Crossrail

Interim Client & Outline Desgn Award
Project Team
Client: Crossrail Ltd
Design:

Arup / Atkins – Bored tunnels
Capita Symonds – Royal Oak Portal and North Woolwich & Plumstead
Hyder Consulting – Victoria Dock Portal
Jacobs – Internediate shafts
Mott MacDonald – Paddington Integrated Project (PIP) and Sprayed Concrete Lining
Scott Wilson – Pudding mill Lane Portal

The Project

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Crossrail is a railway project in London and the South East connecting Maidenhead and Heathrow in the west to Shenfield and Abbey Wood in the east via new twin tunnels under central London. It will link main hubs including Heathrow Airport, the West End, the City of London and Canary Wharf. It will operate with mainline-size trains, carrying more than 1,500 passengers in each train during peak periods.

Crossrail will make travelling in the region easier, quicker and more accessible, as well as reducing crowding on London’s transport network. In addition, Crossrail will deliver substantial economic benefits (estimated benefit to the UK economy: £42 billion).

Preliminary works on the £15-billion project commenced during 2009 and main construction works throughout the central section started in 2010.

Due to the scale of the scheme, Interim CEEQUAL assessments were carried out for eight separate work packages. These will then be rolled up to one Whole Project Award at the end of the scheme. Work packages included portals, shafts, the running tunnels and sprayed concrete lining. All eight packages achieved an ‘Excellent’ rating in the Interim Awards.

High scores were achieved consistently across all sections for all eight work packages. Some of the interesting initiatives specific to the project are:

Waste
The construction of tunnels will produce large quantities of excavated material. It is intended that a significant proportion of this material will be transported by ship to Wallasea Island in Essex where it will be re-used to create a wildlife habitat and wetlands reserve. This is part of an RSPB scheme to transform 620 hectares of arable farmland back into original coastal marshland.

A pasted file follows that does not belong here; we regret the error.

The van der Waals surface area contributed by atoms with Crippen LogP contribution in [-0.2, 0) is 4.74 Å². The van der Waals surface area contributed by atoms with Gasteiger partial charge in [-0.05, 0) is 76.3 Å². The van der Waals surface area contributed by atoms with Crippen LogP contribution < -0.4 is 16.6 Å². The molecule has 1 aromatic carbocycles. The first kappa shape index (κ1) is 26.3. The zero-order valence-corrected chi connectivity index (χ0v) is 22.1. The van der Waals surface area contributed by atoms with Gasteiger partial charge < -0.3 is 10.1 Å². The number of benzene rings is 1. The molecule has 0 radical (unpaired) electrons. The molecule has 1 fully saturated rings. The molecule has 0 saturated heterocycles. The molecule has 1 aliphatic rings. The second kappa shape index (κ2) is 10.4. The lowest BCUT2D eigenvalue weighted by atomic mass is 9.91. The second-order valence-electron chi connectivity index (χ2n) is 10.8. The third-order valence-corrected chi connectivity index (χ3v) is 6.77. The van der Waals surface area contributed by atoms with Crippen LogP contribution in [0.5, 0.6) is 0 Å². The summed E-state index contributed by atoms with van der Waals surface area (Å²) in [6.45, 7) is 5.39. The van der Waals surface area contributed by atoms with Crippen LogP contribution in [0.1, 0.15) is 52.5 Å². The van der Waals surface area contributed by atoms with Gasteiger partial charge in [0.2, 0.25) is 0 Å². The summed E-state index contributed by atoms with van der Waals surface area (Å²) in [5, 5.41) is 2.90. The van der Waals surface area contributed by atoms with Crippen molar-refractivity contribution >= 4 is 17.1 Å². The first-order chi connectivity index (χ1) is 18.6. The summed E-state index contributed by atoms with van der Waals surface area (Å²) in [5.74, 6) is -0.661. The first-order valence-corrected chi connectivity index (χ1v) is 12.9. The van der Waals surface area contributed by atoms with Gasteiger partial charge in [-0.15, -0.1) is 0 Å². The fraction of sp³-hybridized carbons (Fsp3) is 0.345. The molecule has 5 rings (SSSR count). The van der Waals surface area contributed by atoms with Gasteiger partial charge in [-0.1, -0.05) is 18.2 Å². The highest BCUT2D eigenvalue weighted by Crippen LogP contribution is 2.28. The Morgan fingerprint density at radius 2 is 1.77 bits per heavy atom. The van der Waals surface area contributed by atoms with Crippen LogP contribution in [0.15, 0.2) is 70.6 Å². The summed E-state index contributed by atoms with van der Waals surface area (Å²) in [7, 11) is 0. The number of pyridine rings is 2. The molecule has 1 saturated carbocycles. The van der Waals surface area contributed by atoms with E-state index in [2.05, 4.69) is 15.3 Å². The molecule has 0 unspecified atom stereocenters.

Landscape issues
Detailed consideration of materials and vegetation are examples of two measures which meet a number of CEEQUAL criteria including minimising maintenance, improving visual screening and mitigating visual intrusion of the scheme.

The scheme design includes green roofs and planting at the Eleanor Street Headhouse – both of which will encourage biodiversity.

Effects on neighbours
The Crossrail Construction Code aims to manage and minimise a host of effects of construction of the project on neighbours.

Noise is one potential impact on neighbours. Noise & Vibration Management Plans seek to control and limit noise and vibration levels to ensure that adjacent properties and other sensitive receptors are protected from excessive levels.

The following measures are included within the plans: temporary relocation and noise insulation, monitoring, selection and use of low-impact equipment.

As an example of the latter measure, percussive piling was originally going to be used for the construction of coffer dams at Paddington, but this was replaced by a less noise-intensive construction method to reduce the impact on neighbours.

Relations with the local community and other stakeholders
Crossrail carried out extensive stakeholder and public consultation in advance of the Parliamentary process. In 2003 and 2004, over 50 days of exhibitions were held to explain the proposals at over 30 different locations. Over 200,000 invitations were distributed to the properties of residents and businesses along the proposed route. A planning forum was established to providing a theatre for the main point of discussion of key issues with local authorities.

The Crossrail Community Relations Strategy ensures that communication with the public is facilitated. This has been achieved through leaflets, letters, Community Liaison Panels, Area Community Relations Officers, monthly and annual community relations reports and the Crossrail Bulletin.

There is a helpdesk for the public with a contact number published on all site hoardings, and a Crossrail Visitor Centre for members of the public to visit. A community drop-in centre is operated prior to any sensitive works.

Construction skills development
Crossrail also aims to develop local skills. A Tunnelling and Underground Construction Academy will be created to address the shortage of people with the necessary skills to work on the project.

The Academy will be a purpose-built facility providing training on the key skills required to work in and around a tunnel excavation and built environment. Over 3,500 people will be trained at the Academy during the construction of Crossrail. It will ensure that all personnel working underground on the project achieve the Crossrail Safety Card before working on any Crossrail site.